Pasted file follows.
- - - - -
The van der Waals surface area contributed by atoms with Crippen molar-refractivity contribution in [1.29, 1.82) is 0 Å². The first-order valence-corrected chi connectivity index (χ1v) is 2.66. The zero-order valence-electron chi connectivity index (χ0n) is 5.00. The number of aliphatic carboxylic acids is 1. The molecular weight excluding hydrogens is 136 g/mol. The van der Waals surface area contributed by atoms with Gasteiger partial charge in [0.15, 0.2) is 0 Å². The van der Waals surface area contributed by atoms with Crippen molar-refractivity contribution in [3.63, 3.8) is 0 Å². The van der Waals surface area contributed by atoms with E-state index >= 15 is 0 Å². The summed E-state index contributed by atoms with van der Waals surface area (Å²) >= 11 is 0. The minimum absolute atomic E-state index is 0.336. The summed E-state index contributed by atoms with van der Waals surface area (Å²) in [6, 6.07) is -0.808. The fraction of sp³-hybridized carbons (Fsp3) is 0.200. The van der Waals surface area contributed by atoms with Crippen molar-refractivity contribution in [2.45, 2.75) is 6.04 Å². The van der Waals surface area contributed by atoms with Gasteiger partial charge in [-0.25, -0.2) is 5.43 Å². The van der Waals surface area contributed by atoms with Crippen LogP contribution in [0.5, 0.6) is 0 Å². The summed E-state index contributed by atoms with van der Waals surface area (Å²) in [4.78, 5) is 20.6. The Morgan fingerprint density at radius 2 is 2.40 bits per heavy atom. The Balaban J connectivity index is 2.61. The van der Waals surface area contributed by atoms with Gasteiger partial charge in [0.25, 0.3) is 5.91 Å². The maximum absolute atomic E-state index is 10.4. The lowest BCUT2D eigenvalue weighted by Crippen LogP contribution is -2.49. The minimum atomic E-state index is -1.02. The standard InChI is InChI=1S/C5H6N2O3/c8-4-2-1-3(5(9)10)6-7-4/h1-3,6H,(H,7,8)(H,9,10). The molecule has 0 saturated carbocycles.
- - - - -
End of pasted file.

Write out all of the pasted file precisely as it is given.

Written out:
The van der Waals surface area contributed by atoms with Crippen molar-refractivity contribution in [1.29, 1.82) is 0 Å². The first-order valence-corrected chi connectivity index (χ1v) is 2.66. The zero-order valence-electron chi connectivity index (χ0n) is 5.00. The number of aliphatic carboxylic acids is 1. The molecular weight excluding hydrogens is 136 g/mol. The van der Waals surface area contributed by atoms with Gasteiger partial charge in [0.15, 0.2) is 0 Å². The van der Waals surface area contributed by atoms with Crippen molar-refractivity contribution in [3.63, 3.8) is 0 Å². The van der Waals surface area contributed by atoms with E-state index >= 15 is 0 Å². The summed E-state index contributed by atoms with van der Waals surface area (Å²) >= 11 is 0. The minimum absolute atomic E-state index is 0.336. The summed E-state index contributed by atoms with van der Waals surface area (Å²) in [6, 6.07) is -0.808. The fraction of sp³-hybridized carbons (Fsp3) is 0.200. The van der Waals surface area contributed by atoms with Crippen molar-refractivity contribution in [2.45, 2.75) is 6.04 Å². The van der Waals surface area contributed by atoms with Gasteiger partial charge in [-0.25, -0.2) is 5.43 Å². The van der Waals surface area contributed by atoms with Crippen LogP contribution in [0.5, 0.6) is 0 Å². The summed E-state index contributed by atoms with van der Waals surface area (Å²) in [4.78, 5) is 20.6. The Morgan fingerprint density at radius 2 is 2.40 bits per heavy atom. The Balaban J connectivity index is 2.61. The van der Waals surface area contributed by atoms with Gasteiger partial charge in [0.25, 0.3) is 5.91 Å². The maximum absolute atomic E-state index is 10.4. The lowest BCUT2D eigenvalue weighted by Crippen LogP contribution is -2.49. The minimum atomic E-state index is -1.02. The standard InChI is InChI=1S/C5H6N2O3/c8-4-2-1-3(5(9)10)6-7-4/h1-3,6H,(H,7,8)(H,9,10). The molecule has 0 saturated carbocycles.